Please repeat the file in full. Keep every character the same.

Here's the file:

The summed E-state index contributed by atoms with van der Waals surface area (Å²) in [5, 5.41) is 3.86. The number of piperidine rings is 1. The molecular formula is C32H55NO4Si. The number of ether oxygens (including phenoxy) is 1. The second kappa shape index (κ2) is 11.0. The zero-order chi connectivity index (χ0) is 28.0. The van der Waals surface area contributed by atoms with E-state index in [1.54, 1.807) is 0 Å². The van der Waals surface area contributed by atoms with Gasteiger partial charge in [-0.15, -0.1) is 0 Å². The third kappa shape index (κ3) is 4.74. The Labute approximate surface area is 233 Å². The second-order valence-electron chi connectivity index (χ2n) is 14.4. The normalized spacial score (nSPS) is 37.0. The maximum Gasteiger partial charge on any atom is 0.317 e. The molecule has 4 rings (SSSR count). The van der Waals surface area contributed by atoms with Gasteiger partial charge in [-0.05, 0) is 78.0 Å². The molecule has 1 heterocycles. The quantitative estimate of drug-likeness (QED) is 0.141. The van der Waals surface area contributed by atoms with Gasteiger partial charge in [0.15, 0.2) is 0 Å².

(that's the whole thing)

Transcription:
The summed E-state index contributed by atoms with van der Waals surface area (Å²) in [5, 5.41) is 3.86. The number of piperidine rings is 1. The molecular formula is C32H55NO4Si. The number of ether oxygens (including phenoxy) is 1. The second kappa shape index (κ2) is 11.0. The zero-order chi connectivity index (χ0) is 28.0. The van der Waals surface area contributed by atoms with E-state index in [1.54, 1.807) is 0 Å². The van der Waals surface area contributed by atoms with Gasteiger partial charge in [-0.15, -0.1) is 0 Å². The third kappa shape index (κ3) is 4.74. The Labute approximate surface area is 233 Å². The second-order valence-electron chi connectivity index (χ2n) is 14.4. The normalized spacial score (nSPS) is 37.0. The maximum Gasteiger partial charge on any atom is 0.317 e. The molecule has 4 rings (SSSR count). The van der Waals surface area contributed by atoms with Gasteiger partial charge in [-0.05, 0) is 78.0 Å². The molecule has 1 heterocycles. The quantitative estimate of drug-likeness (QED) is 0.141. The van der Waals surface area contributed by atoms with Gasteiger partial charge in [0.15, 0.2) is 0 Å².